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Leveraging Information and Intelligence

David Linthicum

Why BI Consultants Don't Get Open Source BI

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Ann All provides some great insights into the fact that "Consultants Are Laggards on Open Source Business Intelligence."    

"Business intelligence and open source are both pretty hot topics in the enterprise software space and open source BI vendors like Jaspersoft have been earning a fair amount of ink in the trade press, so it's a bit surprising that there's a dearth of research on open source BI."

It's not surprising to me.   Indeed, as Ann outlined there is a "''big gap' in availability of consultants versed in open source BI. Smaller companies often install and maintain their own open source BI applications and tools because they lack the money to hire outside help. Enterprises do it because they often possess the appropriate internal resources."

Going further than that I would also say that consultants are typically too busy to look at all existing open source solutions, suggesting more traditional proprietary players that they may have leveraged before.     Moreover, even if they do know about the open source players the consultants are often hesitant to suggest them considering that they typically don't have the brand names of the closed source BI technologies.   Finally, consultants typically want to leverage technology they know, thus not requiring training or another learning curve.  

Also, and while not always the case, there are partnerships between the major closed source BI players and the consulting firms.  Thus, money flows towards the consultants once deals are established.    The open source BI players are typically not capitalized well enough to maintain such program, and provide payola.

So, what can you do?   If you're leveraging a consulting firm, insist on them looking at all available BI tools, including open source.   Moreover, if you see existing BI players on their Web site as a strategic partner, then don't use that firm at all.   They won't be objective.   If you're a consultant, open up your mind and consider all solutions, not just the ones you know.   You may be fitting a square peg in a round hole, and that's no good for your client.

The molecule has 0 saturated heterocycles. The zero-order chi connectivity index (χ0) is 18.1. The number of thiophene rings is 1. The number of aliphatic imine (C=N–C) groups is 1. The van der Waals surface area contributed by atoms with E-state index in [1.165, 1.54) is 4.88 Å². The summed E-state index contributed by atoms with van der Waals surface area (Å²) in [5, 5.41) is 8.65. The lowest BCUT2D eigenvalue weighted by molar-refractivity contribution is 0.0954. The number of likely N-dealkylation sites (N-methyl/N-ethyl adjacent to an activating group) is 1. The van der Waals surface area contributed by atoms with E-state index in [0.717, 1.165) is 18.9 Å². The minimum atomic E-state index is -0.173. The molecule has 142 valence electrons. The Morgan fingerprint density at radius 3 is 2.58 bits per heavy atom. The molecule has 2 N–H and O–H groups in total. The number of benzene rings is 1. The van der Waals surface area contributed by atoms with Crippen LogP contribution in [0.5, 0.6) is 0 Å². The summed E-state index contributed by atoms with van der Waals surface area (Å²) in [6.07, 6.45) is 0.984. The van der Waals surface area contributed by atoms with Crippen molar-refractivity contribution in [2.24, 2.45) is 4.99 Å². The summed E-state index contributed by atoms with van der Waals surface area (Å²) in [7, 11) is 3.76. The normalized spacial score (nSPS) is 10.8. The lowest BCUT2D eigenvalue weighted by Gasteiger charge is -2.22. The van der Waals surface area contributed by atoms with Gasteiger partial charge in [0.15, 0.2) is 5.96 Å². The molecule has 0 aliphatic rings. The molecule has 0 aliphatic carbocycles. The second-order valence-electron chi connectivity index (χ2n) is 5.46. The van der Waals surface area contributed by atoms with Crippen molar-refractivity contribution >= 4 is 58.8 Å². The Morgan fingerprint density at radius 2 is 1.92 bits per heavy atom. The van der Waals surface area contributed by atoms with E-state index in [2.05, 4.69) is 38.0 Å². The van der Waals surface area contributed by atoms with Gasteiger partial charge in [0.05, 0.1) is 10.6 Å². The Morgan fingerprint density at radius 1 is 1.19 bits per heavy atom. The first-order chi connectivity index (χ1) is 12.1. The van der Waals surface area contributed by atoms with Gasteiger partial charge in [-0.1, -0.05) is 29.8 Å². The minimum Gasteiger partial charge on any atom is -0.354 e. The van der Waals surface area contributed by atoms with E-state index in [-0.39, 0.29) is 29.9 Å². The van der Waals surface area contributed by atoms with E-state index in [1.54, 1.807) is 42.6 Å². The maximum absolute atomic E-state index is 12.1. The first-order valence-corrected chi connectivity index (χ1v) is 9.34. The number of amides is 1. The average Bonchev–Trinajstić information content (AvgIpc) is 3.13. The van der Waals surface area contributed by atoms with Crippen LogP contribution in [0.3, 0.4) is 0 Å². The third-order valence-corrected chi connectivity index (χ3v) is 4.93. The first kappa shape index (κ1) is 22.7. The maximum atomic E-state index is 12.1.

3 Comments

"Going further than that I would also say that consultants are typically too busy to look at all existing open source solutions"

It's a consultant's job, IMHO, to spend the time examining his "ecosystem" -- any BI consultant who has not done so for OSS would be remiss I would think.

"Moreover, if you see existing BI players on their Web site as a strategic partner, then don't use that firm at all."
I think you're a little quick to dismiss in this case. Just because they have official partnerships with I vendors doesnt automatically make them either biased or unusable. Too quick to generalize in this case I'm afraid. Unless you had specific examples/experiences you can share? Just making the blanket statement "they wont be objective" seems a little rash to me.

Well, this is changing and will change further once Open Source BI reaches that maturity level (Compared to closed source products).

In recent months at Bizsensors we have seen a very trend where customers are directly getting in touch with us and advising their consultants to look at open source alternatives.

I believe BI in the cloud (private or public) will accelerate the acceptance of Open Source BI and will attract the consultants - unless they are being paid to lean towards a particular product :-)

I agree with Dave especially on the way consultants propose solutions to business needs. In our shop we have all name close source BI vendors BO, Cognos, QlikView, Siebel Analytics and one close source Bi Jaspersoft. I take credit for open source as I insisted on this as David mentioned and had to put my neck on chopping block to go against consult/vendor recommendation. Now can anyone explain why we had such a range of same functioning BI tools within an enterprise? I am not blaming consultants for everything but the general perception being circulated by consultant is open source is not as well supported as close source vendors is or it is more a less for small scale or startup companies, or is it not for enterprise etc

I believe that consultants recommend tools because:
a) Very familiar with the tool.
b) They have trained staff in their skill pool they can easily offer as service to customer at additional cost!
c) They have vested interest in promoting a close source product because they are premium partners.
d) As David says "consultants are typically too busy to look at all existing open source solutions, suggesting more traditional proprietary players that they may have leveraged before."

I have worked in both consultant and non-consultant capacity in the past. My only recommendation as David say insist on consultant to consider in their solution proposal open source options and present why one close source BI tool is recommend, how does that fit the business need, why should one pay more money in buying close source tool and what is the operational cost of such tool over the life of the solution. On consultant I would say keep customer need the primary goal (cost, req, long-term) in mind and be fair to all tool vendors.

Industry expert Dave Linthicum tells you what you need to know about building efficiency into the information management infrastructure

David Linthicum

David Linthicum is the CTO of Blue Mountain Labs, and an internationally known distributed computing and application integration expert. View more

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